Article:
In 1492, King Ferdinand and Queen Isabella issued the Alhambra Decree, ordering the expulsion of all Jews from their kingdoms. In a matter of months, Spanish Jews were forced to renounce their faith or leave their thousand-year homeland behind. Meanwhile, the Spanish economy crumbled as hundreds of thousands prepared for departure, liquidating their assets and scrambling to arrange their affairs.
Amid this chaos, King Ferdinand and Queen Isabella wrote a crucial directive to their agent Rodrigo de Mercado, Governor of Medina del Campo, regarding the dissolution of Jewish property in Spain. Signed on December 10, 1492, this letter in the Museum’s Permanent Collection marks a transformative moment in world history. It tells the story of a unique culture nearly destroyed, and of a disastrous blunder by the Spanish government that impacted not only the Jews of Spain but Christian and Muslim countries across Europe and Africa.
Ferdinand and Isabella initially signed the decree for the expulsion of all Jews residing within their domain on March 31, 1492. Spanish Jews, who numbered around 300,000, were required to emigrate or convert to Catholicism by the end of July the same year, giving them a period of four months to liquidate all of their property, vacate their homes and businesses, and venture abroad. The magnitude of the undertaking and the timeframe given resulted in social and economic chaos, to which this letter responds directly.
It reads: “As regards what you say about the goods which some people have taken from the Jews in their towns and lands, as well as outstanding debts, we command you to find out which goods were seized and the number of debts that remained and they are collecting.”
The King and Queen of Spain’s instruction alludes to the issues that immediately arose following their March order. Four months was insufficient time for the liquidation of all Jewish-owned assets. Where liquidation was possible, Jews were unable to sell their property at its real value due to the saturation of the market as hundreds of thousands of people simultaneously placed their land, homes, tools, and belongings up for sale. Compounding these difficulties was the prohibition against Jews’ owning the standard currency of the day: gold and silver. In addition, Jewish creditors would have no means of collecting money from their non-Jewish debtors after their departure. Likewise, non-Jewish creditors would be unable to retrieve debts owed to them by Jewish debtors who were being forcibly expelled.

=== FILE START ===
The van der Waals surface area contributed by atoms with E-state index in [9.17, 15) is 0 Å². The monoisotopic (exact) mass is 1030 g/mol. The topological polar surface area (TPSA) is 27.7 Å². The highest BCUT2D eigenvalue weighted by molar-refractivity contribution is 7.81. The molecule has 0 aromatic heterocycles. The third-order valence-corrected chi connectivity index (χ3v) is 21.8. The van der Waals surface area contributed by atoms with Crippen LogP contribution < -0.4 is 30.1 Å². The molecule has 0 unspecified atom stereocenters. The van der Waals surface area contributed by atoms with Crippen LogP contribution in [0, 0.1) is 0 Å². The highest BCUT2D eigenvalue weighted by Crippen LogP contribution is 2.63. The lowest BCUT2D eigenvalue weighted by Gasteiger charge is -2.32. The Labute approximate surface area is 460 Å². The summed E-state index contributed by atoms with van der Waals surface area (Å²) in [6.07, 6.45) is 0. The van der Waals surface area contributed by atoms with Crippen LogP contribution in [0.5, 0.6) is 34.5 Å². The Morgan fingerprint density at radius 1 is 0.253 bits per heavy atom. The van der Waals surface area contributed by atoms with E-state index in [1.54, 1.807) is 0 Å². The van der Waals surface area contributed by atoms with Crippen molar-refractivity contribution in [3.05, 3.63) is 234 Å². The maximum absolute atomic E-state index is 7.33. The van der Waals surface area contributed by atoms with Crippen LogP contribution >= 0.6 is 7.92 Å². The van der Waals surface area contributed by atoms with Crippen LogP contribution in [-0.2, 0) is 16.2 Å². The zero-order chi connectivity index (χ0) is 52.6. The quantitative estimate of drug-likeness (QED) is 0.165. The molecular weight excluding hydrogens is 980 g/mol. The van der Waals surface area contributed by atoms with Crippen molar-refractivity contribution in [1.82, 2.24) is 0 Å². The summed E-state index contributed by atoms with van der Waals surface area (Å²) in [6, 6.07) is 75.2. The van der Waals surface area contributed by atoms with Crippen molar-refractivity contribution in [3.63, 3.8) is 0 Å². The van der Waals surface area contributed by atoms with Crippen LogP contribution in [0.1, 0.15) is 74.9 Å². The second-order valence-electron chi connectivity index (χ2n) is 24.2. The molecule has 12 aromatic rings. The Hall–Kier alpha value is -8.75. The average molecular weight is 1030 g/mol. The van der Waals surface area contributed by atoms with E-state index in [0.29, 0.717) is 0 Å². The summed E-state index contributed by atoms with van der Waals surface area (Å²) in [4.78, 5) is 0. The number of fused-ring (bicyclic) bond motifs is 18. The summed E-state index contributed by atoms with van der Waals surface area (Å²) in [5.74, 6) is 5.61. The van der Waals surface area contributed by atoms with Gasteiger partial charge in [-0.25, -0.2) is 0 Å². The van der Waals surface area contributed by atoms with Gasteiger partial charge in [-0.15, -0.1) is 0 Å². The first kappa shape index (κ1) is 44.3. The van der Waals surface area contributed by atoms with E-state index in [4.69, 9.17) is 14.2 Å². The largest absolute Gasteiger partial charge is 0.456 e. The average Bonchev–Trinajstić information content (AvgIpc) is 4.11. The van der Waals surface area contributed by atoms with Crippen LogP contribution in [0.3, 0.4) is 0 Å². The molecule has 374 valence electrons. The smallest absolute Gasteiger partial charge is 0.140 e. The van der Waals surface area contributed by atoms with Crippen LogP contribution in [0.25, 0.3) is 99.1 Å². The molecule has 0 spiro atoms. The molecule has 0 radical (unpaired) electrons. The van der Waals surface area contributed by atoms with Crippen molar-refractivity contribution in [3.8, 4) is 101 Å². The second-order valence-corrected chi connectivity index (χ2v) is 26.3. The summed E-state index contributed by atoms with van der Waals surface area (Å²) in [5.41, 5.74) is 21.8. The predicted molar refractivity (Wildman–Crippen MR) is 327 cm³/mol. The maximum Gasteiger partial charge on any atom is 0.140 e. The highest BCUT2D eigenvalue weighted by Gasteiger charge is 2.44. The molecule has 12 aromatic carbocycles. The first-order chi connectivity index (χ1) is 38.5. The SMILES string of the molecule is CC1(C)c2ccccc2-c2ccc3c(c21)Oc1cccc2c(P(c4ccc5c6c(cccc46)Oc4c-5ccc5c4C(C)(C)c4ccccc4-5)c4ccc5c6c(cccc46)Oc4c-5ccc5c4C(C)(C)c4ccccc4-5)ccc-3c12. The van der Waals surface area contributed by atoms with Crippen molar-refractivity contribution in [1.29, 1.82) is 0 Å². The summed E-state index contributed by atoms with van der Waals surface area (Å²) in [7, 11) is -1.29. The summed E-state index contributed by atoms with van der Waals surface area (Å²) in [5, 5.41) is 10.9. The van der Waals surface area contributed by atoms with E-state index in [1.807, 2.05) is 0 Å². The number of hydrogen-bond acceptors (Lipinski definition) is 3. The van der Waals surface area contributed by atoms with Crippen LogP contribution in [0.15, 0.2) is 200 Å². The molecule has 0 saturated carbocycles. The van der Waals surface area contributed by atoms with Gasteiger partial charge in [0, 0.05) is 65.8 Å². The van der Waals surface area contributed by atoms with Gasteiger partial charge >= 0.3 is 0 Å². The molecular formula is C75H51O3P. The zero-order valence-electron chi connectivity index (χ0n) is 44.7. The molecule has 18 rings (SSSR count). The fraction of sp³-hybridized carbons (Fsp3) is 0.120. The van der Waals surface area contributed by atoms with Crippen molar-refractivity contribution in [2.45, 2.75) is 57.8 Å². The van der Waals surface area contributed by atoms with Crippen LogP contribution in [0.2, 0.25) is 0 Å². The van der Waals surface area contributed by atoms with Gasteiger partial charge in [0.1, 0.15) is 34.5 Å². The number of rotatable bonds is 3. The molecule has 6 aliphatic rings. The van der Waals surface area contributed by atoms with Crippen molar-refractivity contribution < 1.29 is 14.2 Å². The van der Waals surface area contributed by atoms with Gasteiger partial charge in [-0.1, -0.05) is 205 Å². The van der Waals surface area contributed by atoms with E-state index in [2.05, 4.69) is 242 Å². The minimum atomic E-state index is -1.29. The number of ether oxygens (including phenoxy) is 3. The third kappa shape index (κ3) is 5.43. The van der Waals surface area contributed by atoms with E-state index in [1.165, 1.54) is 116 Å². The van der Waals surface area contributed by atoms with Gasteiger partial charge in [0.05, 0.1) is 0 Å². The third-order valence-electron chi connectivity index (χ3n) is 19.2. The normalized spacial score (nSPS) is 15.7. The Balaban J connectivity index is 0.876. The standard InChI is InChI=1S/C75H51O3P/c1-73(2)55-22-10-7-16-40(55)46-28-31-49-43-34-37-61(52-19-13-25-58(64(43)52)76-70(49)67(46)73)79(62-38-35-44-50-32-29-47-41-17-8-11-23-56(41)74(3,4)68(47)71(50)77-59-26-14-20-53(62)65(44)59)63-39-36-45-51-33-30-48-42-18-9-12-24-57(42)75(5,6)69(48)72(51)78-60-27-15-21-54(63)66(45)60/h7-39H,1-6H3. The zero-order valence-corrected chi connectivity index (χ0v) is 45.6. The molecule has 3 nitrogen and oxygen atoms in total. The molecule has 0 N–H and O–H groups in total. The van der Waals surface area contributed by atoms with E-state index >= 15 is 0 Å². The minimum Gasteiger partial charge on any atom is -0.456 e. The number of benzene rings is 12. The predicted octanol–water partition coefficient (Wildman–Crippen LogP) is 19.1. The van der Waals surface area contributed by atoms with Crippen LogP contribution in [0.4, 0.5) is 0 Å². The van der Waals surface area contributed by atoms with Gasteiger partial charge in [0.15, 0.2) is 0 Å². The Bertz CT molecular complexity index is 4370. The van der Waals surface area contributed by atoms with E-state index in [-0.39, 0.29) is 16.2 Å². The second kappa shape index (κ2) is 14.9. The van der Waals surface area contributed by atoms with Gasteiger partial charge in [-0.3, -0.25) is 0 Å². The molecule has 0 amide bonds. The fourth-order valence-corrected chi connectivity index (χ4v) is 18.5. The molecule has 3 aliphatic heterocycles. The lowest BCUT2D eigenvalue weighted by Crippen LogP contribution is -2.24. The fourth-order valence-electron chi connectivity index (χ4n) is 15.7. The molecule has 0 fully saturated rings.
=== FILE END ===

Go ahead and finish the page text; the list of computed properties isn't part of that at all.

The letter further instructed, “Stop seizing or expropriating what each one [Jew] has in their own towns and lands. However, whatever you find outside of their towns and lands in goods and other assets, seize it all according to the provision you have.”
The measures that Isabella and Ferdinand enacted through this letter and their following orders were ultimately insufficient to prevent damage to the Spanish economy. The country was deprived of the skills and talents of thousands of individuals. Moreover, prominent Jewish thought centers in cities like Toledo, a major hub for Jewish life, were extinguished. Jewish doctors, lawyers, artisans, and professionals flooded neighboring countries, enriching their cultures and economies instead of Spain’s.
King Bayazet, then the ruler of the Ottoman Empire, remarked: “Do they call this Ferdinand a politic prince, who can thus impoverish his own kingdom and enrich ours?”
Within the year, 175,000 Jews left Spain, while those who stayed were forced to renounce their faith. The Jewish presence in Spain was virtually extinguished for the next several hundred years. This letter chronicles a moment in that tragic and transformative episode in Jewish history, after which Jews went on to disseminate Sephardic culture and innovation around the world.